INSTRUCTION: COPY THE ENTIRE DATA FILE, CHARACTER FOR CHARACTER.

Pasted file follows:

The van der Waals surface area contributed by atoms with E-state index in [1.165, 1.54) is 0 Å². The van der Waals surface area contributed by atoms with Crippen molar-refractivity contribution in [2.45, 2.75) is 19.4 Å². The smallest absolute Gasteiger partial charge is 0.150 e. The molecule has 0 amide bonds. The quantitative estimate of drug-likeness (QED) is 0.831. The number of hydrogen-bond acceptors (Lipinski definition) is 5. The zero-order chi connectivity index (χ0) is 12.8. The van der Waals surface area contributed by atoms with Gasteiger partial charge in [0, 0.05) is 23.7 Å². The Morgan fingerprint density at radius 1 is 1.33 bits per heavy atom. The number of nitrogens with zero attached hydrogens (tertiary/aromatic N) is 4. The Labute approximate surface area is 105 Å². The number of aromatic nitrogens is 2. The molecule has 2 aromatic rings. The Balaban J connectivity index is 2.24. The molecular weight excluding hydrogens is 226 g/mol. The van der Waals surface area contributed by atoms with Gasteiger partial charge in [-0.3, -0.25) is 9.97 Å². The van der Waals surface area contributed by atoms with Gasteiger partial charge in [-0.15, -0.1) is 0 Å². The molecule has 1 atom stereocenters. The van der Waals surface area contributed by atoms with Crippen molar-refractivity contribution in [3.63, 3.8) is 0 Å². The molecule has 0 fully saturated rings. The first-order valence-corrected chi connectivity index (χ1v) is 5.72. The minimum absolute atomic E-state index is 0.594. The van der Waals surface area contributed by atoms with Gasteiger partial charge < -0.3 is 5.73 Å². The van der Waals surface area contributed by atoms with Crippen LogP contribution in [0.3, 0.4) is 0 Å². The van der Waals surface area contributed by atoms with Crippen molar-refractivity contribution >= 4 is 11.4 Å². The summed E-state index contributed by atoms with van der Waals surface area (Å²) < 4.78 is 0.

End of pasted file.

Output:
The van der Waals surface area contributed by atoms with E-state index in [1.165, 1.54) is 0 Å². The van der Waals surface area contributed by atoms with Crippen molar-refractivity contribution in [2.45, 2.75) is 19.4 Å². The smallest absolute Gasteiger partial charge is 0.150 e. The molecule has 0 amide bonds. The quantitative estimate of drug-likeness (QED) is 0.831. The number of hydrogen-bond acceptors (Lipinski definition) is 5. The zero-order chi connectivity index (χ0) is 12.8. The van der Waals surface area contributed by atoms with Gasteiger partial charge in [0, 0.05) is 23.7 Å². The Morgan fingerprint density at radius 1 is 1.33 bits per heavy atom. The number of nitrogens with zero attached hydrogens (tertiary/aromatic N) is 4. The Labute approximate surface area is 105 Å². The number of aromatic nitrogens is 2. The molecule has 2 aromatic rings. The Balaban J connectivity index is 2.24. The molecular weight excluding hydrogens is 226 g/mol. The van der Waals surface area contributed by atoms with Gasteiger partial charge in [-0.3, -0.25) is 9.97 Å². The van der Waals surface area contributed by atoms with Gasteiger partial charge in [-0.15, -0.1) is 0 Å². The molecule has 1 atom stereocenters. The van der Waals surface area contributed by atoms with Crippen molar-refractivity contribution in [3.63, 3.8) is 0 Å². The molecule has 0 fully saturated rings. The first-order valence-corrected chi connectivity index (χ1v) is 5.72. The minimum absolute atomic E-state index is 0.594. The van der Waals surface area contributed by atoms with Gasteiger partial charge < -0.3 is 5.73 Å². The van der Waals surface area contributed by atoms with Crippen LogP contribution in [0.3, 0.4) is 0 Å². The van der Waals surface area contributed by atoms with Crippen molar-refractivity contribution >= 4 is 11.4 Å². The summed E-state index contributed by atoms with van der Waals surface area (Å²) < 4.78 is 0.